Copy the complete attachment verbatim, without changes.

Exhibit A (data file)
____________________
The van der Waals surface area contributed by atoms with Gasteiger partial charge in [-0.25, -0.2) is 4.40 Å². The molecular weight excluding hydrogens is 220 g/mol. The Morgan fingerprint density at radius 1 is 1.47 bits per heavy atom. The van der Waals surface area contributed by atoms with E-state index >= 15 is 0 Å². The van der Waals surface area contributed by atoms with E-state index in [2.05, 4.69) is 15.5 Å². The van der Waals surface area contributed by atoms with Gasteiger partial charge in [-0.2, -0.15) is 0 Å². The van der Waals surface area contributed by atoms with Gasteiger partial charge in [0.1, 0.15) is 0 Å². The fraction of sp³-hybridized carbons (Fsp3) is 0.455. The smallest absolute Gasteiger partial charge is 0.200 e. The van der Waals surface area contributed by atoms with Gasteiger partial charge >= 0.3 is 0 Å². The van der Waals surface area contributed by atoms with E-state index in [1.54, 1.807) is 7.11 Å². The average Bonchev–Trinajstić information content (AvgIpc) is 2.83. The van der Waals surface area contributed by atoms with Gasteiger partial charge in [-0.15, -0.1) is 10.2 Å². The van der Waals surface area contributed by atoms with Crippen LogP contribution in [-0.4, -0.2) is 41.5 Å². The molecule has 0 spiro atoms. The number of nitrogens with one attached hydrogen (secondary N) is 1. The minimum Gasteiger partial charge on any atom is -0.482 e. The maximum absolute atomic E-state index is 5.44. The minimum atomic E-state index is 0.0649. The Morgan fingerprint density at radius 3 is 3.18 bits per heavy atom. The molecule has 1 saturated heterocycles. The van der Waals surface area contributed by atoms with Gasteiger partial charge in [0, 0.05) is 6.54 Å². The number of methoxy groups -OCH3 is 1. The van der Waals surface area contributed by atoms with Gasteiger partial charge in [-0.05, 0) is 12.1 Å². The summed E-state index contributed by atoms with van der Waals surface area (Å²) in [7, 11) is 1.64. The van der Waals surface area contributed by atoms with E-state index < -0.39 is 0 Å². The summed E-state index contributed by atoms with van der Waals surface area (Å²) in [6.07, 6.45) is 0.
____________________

The van der Waals surface area contributed by atoms with Gasteiger partial charge in [-0.25, -0.2) is 4.40 Å². The molecular weight excluding hydrogens is 220 g/mol. The Morgan fingerprint density at radius 1 is 1.47 bits per heavy atom. The van der Waals surface area contributed by atoms with E-state index >= 15 is 0 Å². The van der Waals surface area contributed by atoms with E-state index in [2.05, 4.69) is 15.5 Å². The van der Waals surface area contributed by atoms with Gasteiger partial charge in [-0.2, -0.15) is 0 Å². The van der Waals surface area contributed by atoms with Gasteiger partial charge in [0.1, 0.15) is 0 Å². The fraction of sp³-hybridized carbons (Fsp3) is 0.455. The smallest absolute Gasteiger partial charge is 0.200 e. The van der Waals surface area contributed by atoms with Gasteiger partial charge >= 0.3 is 0 Å². The van der Waals surface area contributed by atoms with E-state index in [1.54, 1.807) is 7.11 Å². The average Bonchev–Trinajstić information content (AvgIpc) is 2.83. The van der Waals surface area contributed by atoms with Gasteiger partial charge in [-0.15, -0.1) is 10.2 Å². The van der Waals surface area contributed by atoms with Crippen LogP contribution in [-0.4, -0.2) is 41.5 Å². The molecule has 0 spiro atoms. The number of nitrogens with one attached hydrogen (secondary N) is 1. The minimum Gasteiger partial charge on any atom is -0.482 e. The maximum absolute atomic E-state index is 5.44. The minimum atomic E-state index is 0.0649. The Morgan fingerprint density at radius 3 is 3.18 bits per heavy atom. The molecule has 1 saturated heterocycles. The van der Waals surface area contributed by atoms with Gasteiger partial charge in [0, 0.05) is 6.54 Å². The number of methoxy groups -OCH3 is 1. The van der Waals surface area contributed by atoms with Gasteiger partial charge in [-0.05, 0) is 12.1 Å². The summed E-state index contributed by atoms with van der Waals surface area (Å²) in [7, 11) is 1.64. The van der Waals surface area contributed by atoms with E-state index < -0.39 is 0 Å². The summed E-state index contributed by atoms with van der Waals surface area (Å²) in [6.07, 6.45) is 0.